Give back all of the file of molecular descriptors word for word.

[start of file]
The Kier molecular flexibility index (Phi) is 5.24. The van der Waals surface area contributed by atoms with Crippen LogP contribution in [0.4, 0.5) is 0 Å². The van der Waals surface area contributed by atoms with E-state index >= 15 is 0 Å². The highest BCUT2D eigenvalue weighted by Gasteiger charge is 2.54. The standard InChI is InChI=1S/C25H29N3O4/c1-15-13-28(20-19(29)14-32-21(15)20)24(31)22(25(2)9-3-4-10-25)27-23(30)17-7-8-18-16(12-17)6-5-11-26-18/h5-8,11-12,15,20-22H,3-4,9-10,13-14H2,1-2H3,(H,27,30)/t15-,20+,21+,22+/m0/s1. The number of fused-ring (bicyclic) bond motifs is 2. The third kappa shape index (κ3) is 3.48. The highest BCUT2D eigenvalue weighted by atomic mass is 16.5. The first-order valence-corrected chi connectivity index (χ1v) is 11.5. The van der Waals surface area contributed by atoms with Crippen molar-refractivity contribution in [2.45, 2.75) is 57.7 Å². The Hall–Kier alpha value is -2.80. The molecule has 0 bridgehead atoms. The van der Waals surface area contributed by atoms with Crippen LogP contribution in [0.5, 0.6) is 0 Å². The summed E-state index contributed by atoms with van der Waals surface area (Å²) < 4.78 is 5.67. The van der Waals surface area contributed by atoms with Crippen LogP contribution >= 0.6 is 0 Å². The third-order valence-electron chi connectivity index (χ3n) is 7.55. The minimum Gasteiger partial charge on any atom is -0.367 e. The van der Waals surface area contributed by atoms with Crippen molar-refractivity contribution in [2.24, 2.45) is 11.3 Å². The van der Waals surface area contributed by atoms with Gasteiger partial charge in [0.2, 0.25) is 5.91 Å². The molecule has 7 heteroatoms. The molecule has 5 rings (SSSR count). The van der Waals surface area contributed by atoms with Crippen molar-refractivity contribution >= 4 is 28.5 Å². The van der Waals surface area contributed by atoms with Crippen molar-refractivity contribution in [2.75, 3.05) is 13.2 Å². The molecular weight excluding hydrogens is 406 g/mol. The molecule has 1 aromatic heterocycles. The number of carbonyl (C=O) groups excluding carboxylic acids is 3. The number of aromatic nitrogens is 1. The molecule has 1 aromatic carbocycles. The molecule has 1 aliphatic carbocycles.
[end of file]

The Kier molecular flexibility index (Phi) is 5.24. The van der Waals surface area contributed by atoms with Crippen LogP contribution in [0.4, 0.5) is 0 Å². The van der Waals surface area contributed by atoms with E-state index >= 15 is 0 Å². The highest BCUT2D eigenvalue weighted by Gasteiger charge is 2.54. The standard InChI is InChI=1S/C25H29N3O4/c1-15-13-28(20-19(29)14-32-21(15)20)24(31)22(25(2)9-3-4-10-25)27-23(30)17-7-8-18-16(12-17)6-5-11-26-18/h5-8,11-12,15,20-22H,3-4,9-10,13-14H2,1-2H3,(H,27,30)/t15-,20+,21+,22+/m0/s1. The number of fused-ring (bicyclic) bond motifs is 2. The third kappa shape index (κ3) is 3.48. The highest BCUT2D eigenvalue weighted by atomic mass is 16.5. The first-order valence-corrected chi connectivity index (χ1v) is 11.5. The van der Waals surface area contributed by atoms with Crippen molar-refractivity contribution in [2.45, 2.75) is 57.7 Å². The Hall–Kier alpha value is -2.80. The molecule has 0 bridgehead atoms. The van der Waals surface area contributed by atoms with Crippen LogP contribution in [0.5, 0.6) is 0 Å². The summed E-state index contributed by atoms with van der Waals surface area (Å²) < 4.78 is 5.67. The van der Waals surface area contributed by atoms with Crippen LogP contribution >= 0.6 is 0 Å². The third-order valence-electron chi connectivity index (χ3n) is 7.55. The minimum Gasteiger partial charge on any atom is -0.367 e. The van der Waals surface area contributed by atoms with Crippen molar-refractivity contribution in [2.24, 2.45) is 11.3 Å². The van der Waals surface area contributed by atoms with Gasteiger partial charge in [0.2, 0.25) is 5.91 Å². The molecule has 7 heteroatoms. The molecule has 5 rings (SSSR count). The van der Waals surface area contributed by atoms with Crippen molar-refractivity contribution >= 4 is 28.5 Å². The van der Waals surface area contributed by atoms with Crippen molar-refractivity contribution in [2.75, 3.05) is 13.2 Å². The molecular weight excluding hydrogens is 406 g/mol. The molecule has 1 aromatic heterocycles. The number of carbonyl (C=O) groups excluding carboxylic acids is 3. The number of aromatic nitrogens is 1. The molecule has 1 aromatic carbocycles. The molecule has 1 aliphatic carbocycles.